The mystery sign at Broad and Stone, December 2006. (T. Rinaldi)
One look at this old sign and just about anyone can tell there's more to the story. The sign faces are relatively new; they've clearly been tacked onto an older sign beneath them. The sides of the framework are clad in stainless steel - that classic sign material of the neon era, unseen in signs made for most of the past 50 years. To my twisted mind, relics like these are almost more interesting than those old signs that remain unmolested. Here, in a part of town with little else to offer in the way of neon archeology, I suddenly had a little lunch hour mystery to solve.
Minutes later, mystery solved - thanks to the New York Public Library's newly-revamed Digital Collections archive. The magic bullet photo came from an archive curiously called "Drugstore Photographs, or a Trip Along the Yangtze River," featuring the work of photographer Dylan Stone. This particular collection, says the NYPL, is a "comprehensive recording of . . . the buildings existing below Canal Street" as they existed in 1999. As for the title, says Mr. Stone: "I take the shot film to be developed at a drugstore, which returns the processed film in an envelope advertising 'A Trip Along the Yangtze River.'"
Getting back to that mysterious sign: Mr. Stone's photo reveals that it previously advertised a business called A. Blank Office Furniture, which, as the sign formerly proclaimed in neon, had been around since 1899. The Internet (ahem) draws a bit of a "blank" on Blank's. The business seems to have made way for Giuliano's by the time Mr. Stone passed by here in 1999.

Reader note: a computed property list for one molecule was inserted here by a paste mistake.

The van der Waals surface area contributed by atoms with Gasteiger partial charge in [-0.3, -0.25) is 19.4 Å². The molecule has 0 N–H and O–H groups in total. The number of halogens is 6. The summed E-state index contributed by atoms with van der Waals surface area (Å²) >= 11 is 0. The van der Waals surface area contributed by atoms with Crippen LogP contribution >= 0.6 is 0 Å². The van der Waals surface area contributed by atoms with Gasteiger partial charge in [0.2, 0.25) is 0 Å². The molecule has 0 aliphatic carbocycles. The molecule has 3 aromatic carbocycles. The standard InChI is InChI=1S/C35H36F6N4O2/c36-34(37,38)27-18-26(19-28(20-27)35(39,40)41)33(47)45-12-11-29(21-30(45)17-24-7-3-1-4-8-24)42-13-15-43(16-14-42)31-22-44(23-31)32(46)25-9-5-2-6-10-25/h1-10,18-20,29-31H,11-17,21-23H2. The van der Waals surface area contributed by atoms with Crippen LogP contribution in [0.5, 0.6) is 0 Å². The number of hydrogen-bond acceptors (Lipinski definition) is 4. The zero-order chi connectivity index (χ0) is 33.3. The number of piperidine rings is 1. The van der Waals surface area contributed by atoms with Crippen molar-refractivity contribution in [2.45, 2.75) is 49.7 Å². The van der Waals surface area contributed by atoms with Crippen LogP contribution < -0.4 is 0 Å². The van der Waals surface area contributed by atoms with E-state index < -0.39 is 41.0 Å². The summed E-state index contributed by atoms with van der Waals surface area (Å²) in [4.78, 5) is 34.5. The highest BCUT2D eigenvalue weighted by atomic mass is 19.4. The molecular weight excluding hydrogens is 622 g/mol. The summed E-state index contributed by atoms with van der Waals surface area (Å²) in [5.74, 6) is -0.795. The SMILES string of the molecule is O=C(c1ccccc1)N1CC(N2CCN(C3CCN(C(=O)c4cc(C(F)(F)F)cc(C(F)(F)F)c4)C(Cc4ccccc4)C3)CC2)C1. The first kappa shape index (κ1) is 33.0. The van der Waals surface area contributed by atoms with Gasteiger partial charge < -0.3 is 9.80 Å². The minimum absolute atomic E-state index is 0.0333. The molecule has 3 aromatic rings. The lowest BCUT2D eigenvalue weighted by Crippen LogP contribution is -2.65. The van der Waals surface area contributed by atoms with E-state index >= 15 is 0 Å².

DOB records indicate a 1958 installation date for the sign, which looks about right. It featured stainless steel channel letters mounted to a canary yellow porcelain enameled sign face, just like the still extant sign at the Papaya King on the Upper East Side. Blank's sign appears to have remained in its original neon form at least as late as 2006 - a handful of photos taken that year show it with neon still intact. Somehow I never noticed it until that day this past December, by which time the old letters had been stripped and those cheap new sign faces slapped over the old framework. Is it possible that I really never strolled past here in all these years? Or did this old thing just get lost in the busy backdrop of lower Manhattan?
In any case, the building behind it is in the midst of a gut-reno, suggesting that Blank's reliquary neon may not be long for this world.
IN OTHER NEON NEWS:
• In Long Island City, Silvercup Studios is plotting a billion-dollar expansion. What this means for the landmark Silvercup roof sign is unclear - some renderings show it relocated to the waterfront a-la Pepsi - but the local Community Board has gone on record with a request that the developer "use original and not modern materials when constructing the Silvercup sign to preserve the historic nature." The sign is not a protected New York City landmark.
• Check out Recapturist, a commercial archeology documentation project by Bill Rose.